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 Sustainable Development Communications Network

Flexibility in Applying Guidelines

By Ann Tothill, Association for Progressive Communications (APC)
May 2001

If your organization is a large one, with more than one section involved in Web site development and maintenance, if the organization offers different types of site (for example, portals, advocacy sites or online training sites), or if you are involved in developing Web projects collaboratively with other organizations, your Web style guide should make provision for diversity within a general organizational framework. In all cases, decide which components of your overall Web guidelines must be adhered to—and these may span both marketing and usability concerns—and which require greater flexibility.

Your guidelines should also be flexible enough to accommodate changing needs over time, whether due to new organizational requirements or to changes in technology.

Diversity within the organization

A large or distributed organization running a variety of projects may want to devolve responsibility for project-specific Web sites to the project itself:

  • decide whether all pages on your organization's Web site must follow a prescribed formula exactly, or whether projects will have some autonomy as long as they follow general guidelines such as using the organization's colour scheme and logo and navigation conventions.
  • develop either a set of templates for different levels of Web pages to be used by all projects, or a toolkit containing, for example, your organization's logo in a variety of sizes and a standard navigation bar which can be included in the project's own design.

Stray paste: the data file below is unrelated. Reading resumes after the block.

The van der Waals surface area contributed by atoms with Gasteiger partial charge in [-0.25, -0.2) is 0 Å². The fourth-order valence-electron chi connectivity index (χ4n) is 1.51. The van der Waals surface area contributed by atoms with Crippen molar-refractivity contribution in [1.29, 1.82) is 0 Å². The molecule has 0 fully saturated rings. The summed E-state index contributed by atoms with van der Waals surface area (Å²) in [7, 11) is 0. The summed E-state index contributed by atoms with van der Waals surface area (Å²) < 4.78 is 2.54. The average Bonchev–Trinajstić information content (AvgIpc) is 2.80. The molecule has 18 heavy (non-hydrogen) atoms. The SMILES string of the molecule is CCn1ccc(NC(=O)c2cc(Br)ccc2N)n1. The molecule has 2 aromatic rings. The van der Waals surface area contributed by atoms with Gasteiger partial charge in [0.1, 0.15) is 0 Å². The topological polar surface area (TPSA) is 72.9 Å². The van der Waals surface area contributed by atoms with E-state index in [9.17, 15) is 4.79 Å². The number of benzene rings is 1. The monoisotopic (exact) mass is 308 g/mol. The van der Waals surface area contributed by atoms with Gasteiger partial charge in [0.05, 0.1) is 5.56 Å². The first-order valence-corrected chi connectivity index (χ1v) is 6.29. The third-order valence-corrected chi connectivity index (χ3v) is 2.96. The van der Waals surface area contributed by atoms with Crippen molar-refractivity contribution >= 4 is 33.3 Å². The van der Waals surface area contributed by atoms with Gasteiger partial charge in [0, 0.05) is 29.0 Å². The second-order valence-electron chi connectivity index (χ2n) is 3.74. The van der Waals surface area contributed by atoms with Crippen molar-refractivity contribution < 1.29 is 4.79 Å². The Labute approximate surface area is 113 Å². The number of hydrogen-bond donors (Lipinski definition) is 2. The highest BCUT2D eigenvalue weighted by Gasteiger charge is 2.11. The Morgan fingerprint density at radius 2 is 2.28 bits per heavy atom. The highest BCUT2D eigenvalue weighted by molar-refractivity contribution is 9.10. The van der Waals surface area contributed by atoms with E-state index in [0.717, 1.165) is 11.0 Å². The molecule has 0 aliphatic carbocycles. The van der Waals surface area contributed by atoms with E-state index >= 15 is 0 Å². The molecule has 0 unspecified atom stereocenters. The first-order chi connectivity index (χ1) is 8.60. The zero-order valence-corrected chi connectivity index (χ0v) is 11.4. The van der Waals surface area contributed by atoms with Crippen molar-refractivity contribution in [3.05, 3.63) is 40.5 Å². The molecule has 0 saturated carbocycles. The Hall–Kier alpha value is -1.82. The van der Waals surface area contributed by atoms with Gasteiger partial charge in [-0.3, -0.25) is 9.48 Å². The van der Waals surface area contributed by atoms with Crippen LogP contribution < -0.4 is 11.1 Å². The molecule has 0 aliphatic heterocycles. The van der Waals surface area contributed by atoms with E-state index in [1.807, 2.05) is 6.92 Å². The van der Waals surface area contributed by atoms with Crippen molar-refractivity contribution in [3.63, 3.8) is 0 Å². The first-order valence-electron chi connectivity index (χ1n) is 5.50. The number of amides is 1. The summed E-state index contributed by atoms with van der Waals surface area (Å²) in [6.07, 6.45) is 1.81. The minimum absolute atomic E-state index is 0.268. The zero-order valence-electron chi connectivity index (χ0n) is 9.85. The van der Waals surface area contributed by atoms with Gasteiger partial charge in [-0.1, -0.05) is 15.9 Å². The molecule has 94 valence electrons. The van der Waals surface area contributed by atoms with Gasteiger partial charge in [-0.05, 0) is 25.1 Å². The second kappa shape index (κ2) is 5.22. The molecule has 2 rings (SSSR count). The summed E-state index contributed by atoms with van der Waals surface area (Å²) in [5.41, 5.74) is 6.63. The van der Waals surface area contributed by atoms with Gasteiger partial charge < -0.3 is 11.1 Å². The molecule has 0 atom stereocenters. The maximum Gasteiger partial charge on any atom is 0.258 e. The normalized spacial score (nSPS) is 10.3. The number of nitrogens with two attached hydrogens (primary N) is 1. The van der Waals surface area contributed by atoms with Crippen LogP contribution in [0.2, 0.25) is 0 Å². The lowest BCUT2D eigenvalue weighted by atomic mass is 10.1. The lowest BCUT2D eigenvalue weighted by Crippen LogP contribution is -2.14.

Different types of site and site content

A single organizational template is unlikely to be able to serve all types of product and content types. For example, the requirements of an interactive training site might differ from those of an advocacy site. Web guidelines should make provision for this diversity.

Collaborative projects

If you work collaboratively on projects with other organizations, your Web guidelines should make provision for the development of collaborative sites. Visual design and navigation principles serve both to assist your users, and to brand your product. While a collaborative Web site should always follow good design principles, some compromise on branding is necessary.

Identify those elements of your organization's image which must be included in collaborative Web sites, and at what level. For example, you might require that some version of your organization's logo appear on all pages of the collaborative site, or only on the main page.

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